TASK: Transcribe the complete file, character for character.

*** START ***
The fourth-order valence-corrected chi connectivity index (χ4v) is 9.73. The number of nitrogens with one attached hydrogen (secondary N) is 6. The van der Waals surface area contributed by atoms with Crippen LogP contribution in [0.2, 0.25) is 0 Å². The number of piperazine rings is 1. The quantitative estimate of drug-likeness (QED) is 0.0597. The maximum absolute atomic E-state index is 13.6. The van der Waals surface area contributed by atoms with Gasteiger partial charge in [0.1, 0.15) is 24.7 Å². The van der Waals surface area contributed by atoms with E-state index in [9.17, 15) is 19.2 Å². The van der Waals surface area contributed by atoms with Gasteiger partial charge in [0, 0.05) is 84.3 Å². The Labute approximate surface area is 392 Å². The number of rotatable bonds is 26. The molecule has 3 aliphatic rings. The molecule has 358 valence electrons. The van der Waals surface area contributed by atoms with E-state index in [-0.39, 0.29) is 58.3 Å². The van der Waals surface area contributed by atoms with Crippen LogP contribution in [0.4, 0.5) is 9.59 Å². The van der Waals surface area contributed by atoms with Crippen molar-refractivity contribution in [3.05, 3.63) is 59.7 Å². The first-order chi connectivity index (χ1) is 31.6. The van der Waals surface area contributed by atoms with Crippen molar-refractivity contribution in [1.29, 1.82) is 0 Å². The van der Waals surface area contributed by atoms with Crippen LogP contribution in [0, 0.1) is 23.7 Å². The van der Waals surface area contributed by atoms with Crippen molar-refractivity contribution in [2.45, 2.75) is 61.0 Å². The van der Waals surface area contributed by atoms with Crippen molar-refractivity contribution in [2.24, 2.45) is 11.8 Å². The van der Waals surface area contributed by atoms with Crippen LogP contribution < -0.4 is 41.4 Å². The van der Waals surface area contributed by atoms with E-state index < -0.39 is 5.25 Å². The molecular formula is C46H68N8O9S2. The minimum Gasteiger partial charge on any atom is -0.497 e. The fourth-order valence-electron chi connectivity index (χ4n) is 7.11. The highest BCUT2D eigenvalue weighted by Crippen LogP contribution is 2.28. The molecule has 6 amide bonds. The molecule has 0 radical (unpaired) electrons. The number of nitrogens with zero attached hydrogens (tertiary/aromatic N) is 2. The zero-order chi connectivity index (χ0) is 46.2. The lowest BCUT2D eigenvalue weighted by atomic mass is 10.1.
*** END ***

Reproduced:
The fourth-order valence-corrected chi connectivity index (χ4v) is 9.73. The number of nitrogens with one attached hydrogen (secondary N) is 6. The van der Waals surface area contributed by atoms with Crippen LogP contribution in [0.2, 0.25) is 0 Å². The number of piperazine rings is 1. The quantitative estimate of drug-likeness (QED) is 0.0597. The maximum absolute atomic E-state index is 13.6. The van der Waals surface area contributed by atoms with Gasteiger partial charge in [0.1, 0.15) is 24.7 Å². The van der Waals surface area contributed by atoms with E-state index in [9.17, 15) is 19.2 Å². The van der Waals surface area contributed by atoms with Gasteiger partial charge in [0, 0.05) is 84.3 Å². The Labute approximate surface area is 392 Å². The number of rotatable bonds is 26. The molecule has 3 aliphatic rings. The molecule has 358 valence electrons. The van der Waals surface area contributed by atoms with E-state index in [-0.39, 0.29) is 58.3 Å². The van der Waals surface area contributed by atoms with Crippen LogP contribution in [0.4, 0.5) is 9.59 Å². The van der Waals surface area contributed by atoms with Crippen molar-refractivity contribution in [3.05, 3.63) is 59.7 Å². The first-order chi connectivity index (χ1) is 31.6. The van der Waals surface area contributed by atoms with Crippen molar-refractivity contribution in [1.29, 1.82) is 0 Å². The van der Waals surface area contributed by atoms with Crippen LogP contribution in [0, 0.1) is 23.7 Å². The van der Waals surface area contributed by atoms with Crippen molar-refractivity contribution in [2.45, 2.75) is 61.0 Å². The van der Waals surface area contributed by atoms with Crippen molar-refractivity contribution in [2.24, 2.45) is 11.8 Å². The van der Waals surface area contributed by atoms with Crippen LogP contribution < -0.4 is 41.4 Å². The van der Waals surface area contributed by atoms with E-state index < -0.39 is 5.25 Å². The molecular formula is C46H68N8O9S2. The minimum Gasteiger partial charge on any atom is -0.497 e. The fourth-order valence-electron chi connectivity index (χ4n) is 7.11. The highest BCUT2D eigenvalue weighted by Crippen LogP contribution is 2.28. The molecule has 6 amide bonds. The molecule has 0 radical (unpaired) electrons. The number of nitrogens with zero attached hydrogens (tertiary/aromatic N) is 2. The zero-order chi connectivity index (χ0) is 46.2. The lowest BCUT2D eigenvalue weighted by atomic mass is 10.1.